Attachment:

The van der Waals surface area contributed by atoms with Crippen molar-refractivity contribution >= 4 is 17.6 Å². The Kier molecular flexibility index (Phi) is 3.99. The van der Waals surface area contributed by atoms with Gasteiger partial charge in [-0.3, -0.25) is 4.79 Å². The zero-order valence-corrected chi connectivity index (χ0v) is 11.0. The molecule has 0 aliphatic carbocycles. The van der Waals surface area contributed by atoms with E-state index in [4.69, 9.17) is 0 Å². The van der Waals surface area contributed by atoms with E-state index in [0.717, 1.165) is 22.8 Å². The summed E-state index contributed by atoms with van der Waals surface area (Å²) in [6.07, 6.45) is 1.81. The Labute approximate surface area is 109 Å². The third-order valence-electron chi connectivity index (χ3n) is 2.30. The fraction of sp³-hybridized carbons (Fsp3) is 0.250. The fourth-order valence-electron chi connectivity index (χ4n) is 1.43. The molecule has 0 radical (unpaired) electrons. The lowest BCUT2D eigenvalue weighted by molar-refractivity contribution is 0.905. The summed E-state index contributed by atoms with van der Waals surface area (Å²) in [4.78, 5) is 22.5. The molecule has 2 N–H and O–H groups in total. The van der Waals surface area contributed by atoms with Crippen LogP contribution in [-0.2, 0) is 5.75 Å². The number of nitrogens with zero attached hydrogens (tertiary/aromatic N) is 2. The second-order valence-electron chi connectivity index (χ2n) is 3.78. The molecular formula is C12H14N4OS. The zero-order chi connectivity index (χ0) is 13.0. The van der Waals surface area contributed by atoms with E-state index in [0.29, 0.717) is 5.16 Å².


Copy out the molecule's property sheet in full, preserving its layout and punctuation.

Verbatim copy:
The van der Waals surface area contributed by atoms with Crippen molar-refractivity contribution >= 4 is 17.6 Å². The Kier molecular flexibility index (Phi) is 3.99. The van der Waals surface area contributed by atoms with Gasteiger partial charge in [-0.3, -0.25) is 4.79 Å². The zero-order valence-corrected chi connectivity index (χ0v) is 11.0. The molecule has 0 aliphatic carbocycles. The van der Waals surface area contributed by atoms with E-state index in [4.69, 9.17) is 0 Å². The van der Waals surface area contributed by atoms with E-state index in [0.717, 1.165) is 22.8 Å². The summed E-state index contributed by atoms with van der Waals surface area (Å²) in [6.07, 6.45) is 1.81. The Labute approximate surface area is 109 Å². The third-order valence-electron chi connectivity index (χ3n) is 2.30. The fraction of sp³-hybridized carbons (Fsp3) is 0.250. The fourth-order valence-electron chi connectivity index (χ4n) is 1.43. The molecule has 0 radical (unpaired) electrons. The lowest BCUT2D eigenvalue weighted by molar-refractivity contribution is 0.905. The summed E-state index contributed by atoms with van der Waals surface area (Å²) in [4.78, 5) is 22.5. The molecule has 2 N–H and O–H groups in total. The van der Waals surface area contributed by atoms with Crippen LogP contribution in [-0.2, 0) is 5.75 Å². The number of nitrogens with zero attached hydrogens (tertiary/aromatic N) is 2. The second-order valence-electron chi connectivity index (χ2n) is 3.78. The molecular formula is C12H14N4OS. The zero-order chi connectivity index (χ0) is 13.0. The van der Waals surface area contributed by atoms with E-state index in [0.29, 0.717) is 5.16 Å².